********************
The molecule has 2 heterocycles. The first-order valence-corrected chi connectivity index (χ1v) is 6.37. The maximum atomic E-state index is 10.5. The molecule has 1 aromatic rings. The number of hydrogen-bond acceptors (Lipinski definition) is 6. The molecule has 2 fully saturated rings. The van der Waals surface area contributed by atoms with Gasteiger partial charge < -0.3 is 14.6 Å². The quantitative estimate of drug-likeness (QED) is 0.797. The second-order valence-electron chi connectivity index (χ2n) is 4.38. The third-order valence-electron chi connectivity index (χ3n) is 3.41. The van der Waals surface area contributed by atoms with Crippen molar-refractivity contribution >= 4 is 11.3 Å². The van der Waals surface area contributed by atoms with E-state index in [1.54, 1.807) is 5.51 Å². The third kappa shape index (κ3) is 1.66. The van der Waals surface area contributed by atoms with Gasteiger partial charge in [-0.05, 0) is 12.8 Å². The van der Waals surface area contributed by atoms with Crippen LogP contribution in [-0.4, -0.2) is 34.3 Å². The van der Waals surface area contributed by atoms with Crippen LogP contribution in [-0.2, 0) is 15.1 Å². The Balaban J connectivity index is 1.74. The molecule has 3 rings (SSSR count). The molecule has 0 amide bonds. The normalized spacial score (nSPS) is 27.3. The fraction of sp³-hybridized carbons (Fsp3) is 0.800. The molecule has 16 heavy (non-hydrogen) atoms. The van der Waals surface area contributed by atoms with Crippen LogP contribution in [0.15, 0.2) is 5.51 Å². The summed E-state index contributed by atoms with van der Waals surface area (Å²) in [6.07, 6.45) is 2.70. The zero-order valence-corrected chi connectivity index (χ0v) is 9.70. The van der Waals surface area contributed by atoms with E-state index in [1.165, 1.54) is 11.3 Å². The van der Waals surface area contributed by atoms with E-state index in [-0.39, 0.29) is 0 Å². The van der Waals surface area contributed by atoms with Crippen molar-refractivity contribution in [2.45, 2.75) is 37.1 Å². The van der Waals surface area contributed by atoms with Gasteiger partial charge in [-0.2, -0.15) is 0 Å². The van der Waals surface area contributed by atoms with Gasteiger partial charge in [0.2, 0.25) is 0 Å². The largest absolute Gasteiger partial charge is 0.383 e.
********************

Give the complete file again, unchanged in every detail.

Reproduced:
The molecule has 2 heterocycles. The first-order valence-corrected chi connectivity index (χ1v) is 6.37. The maximum atomic E-state index is 10.5. The molecule has 1 aromatic rings. The number of hydrogen-bond acceptors (Lipinski definition) is 6. The molecule has 2 fully saturated rings. The van der Waals surface area contributed by atoms with Gasteiger partial charge < -0.3 is 14.6 Å². The quantitative estimate of drug-likeness (QED) is 0.797. The second-order valence-electron chi connectivity index (χ2n) is 4.38. The third-order valence-electron chi connectivity index (χ3n) is 3.41. The van der Waals surface area contributed by atoms with Crippen molar-refractivity contribution >= 4 is 11.3 Å². The van der Waals surface area contributed by atoms with E-state index in [1.54, 1.807) is 5.51 Å². The third kappa shape index (κ3) is 1.66. The van der Waals surface area contributed by atoms with Gasteiger partial charge in [-0.05, 0) is 12.8 Å². The van der Waals surface area contributed by atoms with Crippen LogP contribution in [-0.4, -0.2) is 34.3 Å². The van der Waals surface area contributed by atoms with Crippen LogP contribution in [-0.2, 0) is 15.1 Å². The Balaban J connectivity index is 1.74. The molecule has 3 rings (SSSR count). The molecule has 0 amide bonds. The normalized spacial score (nSPS) is 27.3. The fraction of sp³-hybridized carbons (Fsp3) is 0.800. The molecule has 16 heavy (non-hydrogen) atoms. The van der Waals surface area contributed by atoms with Crippen LogP contribution in [0.15, 0.2) is 5.51 Å². The summed E-state index contributed by atoms with van der Waals surface area (Å²) in [6.07, 6.45) is 2.70. The zero-order valence-corrected chi connectivity index (χ0v) is 9.70. The van der Waals surface area contributed by atoms with E-state index in [1.165, 1.54) is 11.3 Å². The van der Waals surface area contributed by atoms with E-state index in [-0.39, 0.29) is 0 Å². The van der Waals surface area contributed by atoms with Crippen molar-refractivity contribution in [2.45, 2.75) is 37.1 Å². The van der Waals surface area contributed by atoms with Gasteiger partial charge in [-0.2, -0.15) is 0 Å². The van der Waals surface area contributed by atoms with Gasteiger partial charge in [0.2, 0.25) is 0 Å². The largest absolute Gasteiger partial charge is 0.383 e.